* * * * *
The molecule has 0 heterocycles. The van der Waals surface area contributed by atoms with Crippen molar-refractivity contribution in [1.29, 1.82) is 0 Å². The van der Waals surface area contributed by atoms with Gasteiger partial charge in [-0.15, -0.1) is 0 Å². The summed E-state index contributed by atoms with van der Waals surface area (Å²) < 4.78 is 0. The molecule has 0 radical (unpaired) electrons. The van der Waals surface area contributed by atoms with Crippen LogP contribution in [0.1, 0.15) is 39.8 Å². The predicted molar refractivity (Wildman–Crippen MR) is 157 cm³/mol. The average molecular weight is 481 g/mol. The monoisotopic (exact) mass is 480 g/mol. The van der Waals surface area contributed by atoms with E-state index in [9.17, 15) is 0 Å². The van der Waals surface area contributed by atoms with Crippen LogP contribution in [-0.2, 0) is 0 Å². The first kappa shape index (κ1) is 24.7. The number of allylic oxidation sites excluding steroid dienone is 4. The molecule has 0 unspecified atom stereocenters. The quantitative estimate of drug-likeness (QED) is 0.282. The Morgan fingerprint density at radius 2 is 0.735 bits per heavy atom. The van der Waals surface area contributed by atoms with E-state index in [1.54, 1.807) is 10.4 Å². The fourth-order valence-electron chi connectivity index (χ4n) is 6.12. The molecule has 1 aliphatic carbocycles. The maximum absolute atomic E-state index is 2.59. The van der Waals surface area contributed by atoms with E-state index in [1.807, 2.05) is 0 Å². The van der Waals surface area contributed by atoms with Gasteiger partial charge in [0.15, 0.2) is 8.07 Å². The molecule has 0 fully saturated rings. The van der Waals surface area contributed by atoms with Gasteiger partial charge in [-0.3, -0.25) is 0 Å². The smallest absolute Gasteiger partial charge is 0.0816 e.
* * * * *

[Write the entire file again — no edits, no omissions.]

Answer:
The molecule has 0 heterocycles. The van der Waals surface area contributed by atoms with Crippen molar-refractivity contribution in [1.29, 1.82) is 0 Å². The van der Waals surface area contributed by atoms with Gasteiger partial charge in [-0.15, -0.1) is 0 Å². The summed E-state index contributed by atoms with van der Waals surface area (Å²) < 4.78 is 0. The molecule has 0 radical (unpaired) electrons. The van der Waals surface area contributed by atoms with Crippen LogP contribution in [0.1, 0.15) is 39.8 Å². The predicted molar refractivity (Wildman–Crippen MR) is 157 cm³/mol. The average molecular weight is 481 g/mol. The monoisotopic (exact) mass is 480 g/mol. The van der Waals surface area contributed by atoms with E-state index in [9.17, 15) is 0 Å². The van der Waals surface area contributed by atoms with Crippen LogP contribution in [-0.2, 0) is 0 Å². The first kappa shape index (κ1) is 24.7. The number of allylic oxidation sites excluding steroid dienone is 4. The molecule has 0 unspecified atom stereocenters. The quantitative estimate of drug-likeness (QED) is 0.282. The Morgan fingerprint density at radius 2 is 0.735 bits per heavy atom. The van der Waals surface area contributed by atoms with E-state index in [1.54, 1.807) is 10.4 Å². The fourth-order valence-electron chi connectivity index (χ4n) is 6.12. The molecule has 1 aliphatic carbocycles. The maximum absolute atomic E-state index is 2.59. The van der Waals surface area contributed by atoms with E-state index in [1.807, 2.05) is 0 Å². The van der Waals surface area contributed by atoms with Gasteiger partial charge in [0.15, 0.2) is 8.07 Å². The molecule has 0 fully saturated rings. The van der Waals surface area contributed by atoms with Gasteiger partial charge in [-0.3, -0.25) is 0 Å². The smallest absolute Gasteiger partial charge is 0.0816 e.